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The early days of the A380 have spawned unprecedented luxury in premium classes, making the most of the exclusivity factor to promote both the new aircraft and the operating airline itself. Singapore Airlines expertly exploited the fact that it was the first to fly the new generation aircraft and, well before its first flight, had generated massive publicity for itself with an online auction.
The early days of the B747 – the last time there was a size step-up of such magnitude – had also stimulated PanAm to carry a grand piano in its upstairs bar for some time. But that marketing approach changes over time, and jousting between airlines with their A380 configurations is beginning to spread, as more airlines receive their deliveries. Anyone who has travelled long haul in the back of a B747 recently will bear witness to the fact that, well, things change. The closest you will get to a grand piano in row 63 is what you hear on an iPod.
The fact that one customer had been prepared to pay over USD100,000 to be sitting (lying) in SIA’s first class bedroom suite on the first commercial flight of the new Airbus achieved headlines acros all of the world’s media. With all the hype around the aircraft and its various fit-outs, this week in Dubai, British Airways’ Middle East manager felt obliged to flex some premium muscle.
BA is putting its B747s up against Emirates’ A380 on the London-Dubai route but, he said, BA’s A380s will in due course be configured with a “significantly larger” business class section than Emirates’ (which carries 514 seats in its A380 three class configuration). BA won’t receive its first A380 until 2012, when it plans to place them on its busiest routes, such as Hong Kong, and the US west coast.
But, when this ego-competition slows, any aircraft that is capable of carrying more passengers will eventually do so – just like the B747 before it. There is an economic gravity force that encourages higher seating density. That gravity field is influenced by two main factors: the passage of time (so that the exclusivity factor ceases to generate higher yields); and the prevailing economic climate (will there be enough premium passengers to fill the acres of premium space?). The limited price-sensitivity of premium travellers means that the ability to fill business class seats by discounting is lower than for the leisure segment, making it harder to stimulate traffic by reducing fares. That means expensive empty space. Putting in more economy seats, which can be filled with low fares come what may, becomes a better – if lower profile – option.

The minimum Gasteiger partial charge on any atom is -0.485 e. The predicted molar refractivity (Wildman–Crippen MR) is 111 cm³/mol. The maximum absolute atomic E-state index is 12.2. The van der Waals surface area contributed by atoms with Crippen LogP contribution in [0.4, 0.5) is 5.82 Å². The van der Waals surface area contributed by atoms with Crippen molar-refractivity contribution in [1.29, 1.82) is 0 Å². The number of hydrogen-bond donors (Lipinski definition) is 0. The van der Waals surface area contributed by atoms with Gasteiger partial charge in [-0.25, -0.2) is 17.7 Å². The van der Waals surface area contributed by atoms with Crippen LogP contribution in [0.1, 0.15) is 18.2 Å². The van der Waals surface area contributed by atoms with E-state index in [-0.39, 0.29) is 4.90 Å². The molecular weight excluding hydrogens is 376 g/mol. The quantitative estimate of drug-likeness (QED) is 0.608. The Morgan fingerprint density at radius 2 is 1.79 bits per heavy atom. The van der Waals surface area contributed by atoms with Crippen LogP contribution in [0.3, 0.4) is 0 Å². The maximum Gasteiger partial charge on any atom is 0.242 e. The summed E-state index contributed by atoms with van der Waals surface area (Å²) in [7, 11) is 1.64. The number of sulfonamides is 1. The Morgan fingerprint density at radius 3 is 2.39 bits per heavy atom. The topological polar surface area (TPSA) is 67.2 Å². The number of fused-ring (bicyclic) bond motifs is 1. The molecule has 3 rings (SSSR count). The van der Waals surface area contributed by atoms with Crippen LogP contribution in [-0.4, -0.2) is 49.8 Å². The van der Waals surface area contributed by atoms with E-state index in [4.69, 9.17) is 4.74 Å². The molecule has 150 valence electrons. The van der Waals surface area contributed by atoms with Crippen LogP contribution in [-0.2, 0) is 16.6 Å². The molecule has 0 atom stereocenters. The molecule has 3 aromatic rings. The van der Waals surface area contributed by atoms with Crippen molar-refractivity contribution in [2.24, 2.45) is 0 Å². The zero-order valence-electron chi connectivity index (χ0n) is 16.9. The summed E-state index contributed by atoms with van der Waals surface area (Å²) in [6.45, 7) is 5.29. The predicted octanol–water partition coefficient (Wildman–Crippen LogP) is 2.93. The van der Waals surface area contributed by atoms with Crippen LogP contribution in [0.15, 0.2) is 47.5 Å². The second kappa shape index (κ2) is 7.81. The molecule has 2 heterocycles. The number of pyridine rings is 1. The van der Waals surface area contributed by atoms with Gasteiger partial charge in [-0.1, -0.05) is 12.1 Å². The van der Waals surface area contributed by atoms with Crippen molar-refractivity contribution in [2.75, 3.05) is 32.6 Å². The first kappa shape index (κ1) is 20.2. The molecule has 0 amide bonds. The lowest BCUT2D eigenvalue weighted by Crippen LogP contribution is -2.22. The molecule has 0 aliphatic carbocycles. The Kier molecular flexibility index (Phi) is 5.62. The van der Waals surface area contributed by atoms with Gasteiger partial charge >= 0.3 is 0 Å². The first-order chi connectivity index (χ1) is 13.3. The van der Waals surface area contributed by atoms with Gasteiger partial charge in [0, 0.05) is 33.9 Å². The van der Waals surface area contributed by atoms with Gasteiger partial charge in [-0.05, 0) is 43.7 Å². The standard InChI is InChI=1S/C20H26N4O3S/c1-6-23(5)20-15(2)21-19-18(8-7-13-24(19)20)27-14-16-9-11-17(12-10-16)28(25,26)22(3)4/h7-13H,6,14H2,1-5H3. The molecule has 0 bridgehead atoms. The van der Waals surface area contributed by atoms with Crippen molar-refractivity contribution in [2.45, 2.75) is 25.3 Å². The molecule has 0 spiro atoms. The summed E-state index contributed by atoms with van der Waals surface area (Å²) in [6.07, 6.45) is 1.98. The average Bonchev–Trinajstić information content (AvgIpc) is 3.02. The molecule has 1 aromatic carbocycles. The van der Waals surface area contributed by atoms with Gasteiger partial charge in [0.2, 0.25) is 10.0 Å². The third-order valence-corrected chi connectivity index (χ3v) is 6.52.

But a comparison with the step-change from the B707 to B747 does not fully illustrate the upside options with the A380. For example, the lowest of the A380 seating densities so far announced is Qantas, which takes delivery of its first order next month. The Australian airline, whose international stage length profile is one of the world’s highest, is to be configured with only 450 seats, contrasting for example with SIA’s 471. That means that, in theory, it could actually pack around twice as many seats into an all-economy A380 configuration. The shifting B747 configurations never offered an increase of that magnitude. (Interestingly, Qantas’ two class B747-300s currently also carry 450 seats.)
Consequently, the temptation for upsizing will become vastly greater with the new aircraft, when such remarkable improvements in seat cost are possible. Weapons of the calibre of the A380 can only move inexorably towards higher seating density. And, as business markets slow, and the curiosity value of the A380 diminishes, that temptation to exploit better seat economics will necessarily grow.
Emirates, the biggest buyer of the A380, with 58 on order, last year announced three different configurations, depending on the routes to be flown:
- Short haul/high density services: 604 seats in two-class configuration (eg for India);
- Medium haul/ “11-hour routes” (including London): 514 seats in three-class configuration;
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